Tuesday 17 May 2016

Cook Memorial, The Mall SW1

Captain Cook is one of my all-time heroes, possibly the greatest navigator who ever lived.
This 1910 statue is by Sir Thomas Brock. It retains a naval setting, standing in front of the Admiralty extension of the 1890s with its wireless telegraphy aerials preserved from the days of the Dreadnoughts. Cook would have known their predessor, the giant semaphore tower that clicked and clacked its messages for transmission down a chain to the fleet at Portsmouth.

Friday 6 May 2016

Royal Marines Memorial, The Mall, SW1

This noble figure of a Marine standing guard over a fallen comrade was created by Adrian Jones in 1903 to commemorate the fallen of the South African wars and the Boxer Rebellion in China.
The sculptor was self-taught, taking up sculpture after serving as an Army vetinerary officer, facts which help explain the unconventional but moving composition and the correct military detail.
The plinth was designed by the architect Sir Thomas G Jackson, and incorporates two bronze reliefs by Jones depicting on the left the Battle of Graspan in the Boer War and on the right the defence of the International Legations in the Boxer Rebellion.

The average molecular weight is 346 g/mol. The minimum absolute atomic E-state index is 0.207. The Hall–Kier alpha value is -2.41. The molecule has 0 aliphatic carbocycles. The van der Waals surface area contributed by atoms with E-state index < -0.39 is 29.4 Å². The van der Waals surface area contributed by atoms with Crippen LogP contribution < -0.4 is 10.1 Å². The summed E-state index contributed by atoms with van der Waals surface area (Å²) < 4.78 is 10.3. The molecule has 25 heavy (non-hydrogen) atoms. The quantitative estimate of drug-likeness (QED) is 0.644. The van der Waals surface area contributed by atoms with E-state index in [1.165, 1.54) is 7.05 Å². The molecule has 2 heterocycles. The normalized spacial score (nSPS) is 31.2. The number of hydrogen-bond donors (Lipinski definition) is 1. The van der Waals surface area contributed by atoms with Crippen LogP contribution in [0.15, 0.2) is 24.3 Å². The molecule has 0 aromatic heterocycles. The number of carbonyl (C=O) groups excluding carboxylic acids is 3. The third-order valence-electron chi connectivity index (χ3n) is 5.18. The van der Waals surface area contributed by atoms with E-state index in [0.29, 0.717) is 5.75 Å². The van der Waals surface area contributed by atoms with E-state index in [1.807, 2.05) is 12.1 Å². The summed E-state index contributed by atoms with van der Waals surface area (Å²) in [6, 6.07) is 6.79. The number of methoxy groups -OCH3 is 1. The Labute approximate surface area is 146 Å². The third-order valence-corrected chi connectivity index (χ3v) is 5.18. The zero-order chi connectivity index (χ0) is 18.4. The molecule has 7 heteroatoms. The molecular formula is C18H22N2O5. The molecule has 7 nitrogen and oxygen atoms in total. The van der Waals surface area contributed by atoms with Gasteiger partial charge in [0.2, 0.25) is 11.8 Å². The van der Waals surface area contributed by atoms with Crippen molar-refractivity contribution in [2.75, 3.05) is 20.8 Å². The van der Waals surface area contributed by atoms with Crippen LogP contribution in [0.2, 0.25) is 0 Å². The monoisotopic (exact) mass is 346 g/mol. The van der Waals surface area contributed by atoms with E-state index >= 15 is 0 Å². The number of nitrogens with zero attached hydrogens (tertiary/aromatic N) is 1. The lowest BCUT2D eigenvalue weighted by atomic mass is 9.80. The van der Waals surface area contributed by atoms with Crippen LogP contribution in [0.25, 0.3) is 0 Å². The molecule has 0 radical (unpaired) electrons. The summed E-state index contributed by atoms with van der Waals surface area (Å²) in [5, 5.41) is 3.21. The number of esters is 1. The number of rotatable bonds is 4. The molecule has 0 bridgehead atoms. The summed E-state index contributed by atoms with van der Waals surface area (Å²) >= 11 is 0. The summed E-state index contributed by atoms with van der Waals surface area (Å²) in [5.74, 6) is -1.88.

Though a victory, the Battle of Graspan was not exactly a glittering example of British military prowess. General Lord Methuen completely failed to understand the threat posed by long range rifle fire, enabling the undisciplined but hotshot Afrikaaner farmers to create havoc from their hilltop positions.
The main British advantage was in artillery, famously including two long naval 12 pounders taken from HMS Doris and mounted on improvised carriages - dramatically depicted in Jones's relief, shelling the Boers as the Marines storm up the hill.
In 1900 a millennial cult of unspeakable ferocity, violently zenophobic and anti-Christian, called the Society of the Righteous and Harmonious Fists but better known today by the name given them by Western diplomats, the Boxers, attacked Peking and laid siege to the quarter that housed the foreign embassies. 
Jones's relief shows Royal Marines scaling the Legation wall to storm a Boxer rampart, causing the Chinese to throw down their Mausers and run. To the right, a Boxer is being bayoneted in a scene that shows Jones was not afraid to portray the horror of war in a way that is unusually frank for a war memorial.
The memorial was originally placed over the road, being removed for the construction of the Citadel during WWII. It was re-erected in its present position in 1948 and dedicated as the national Marines monument in 2000.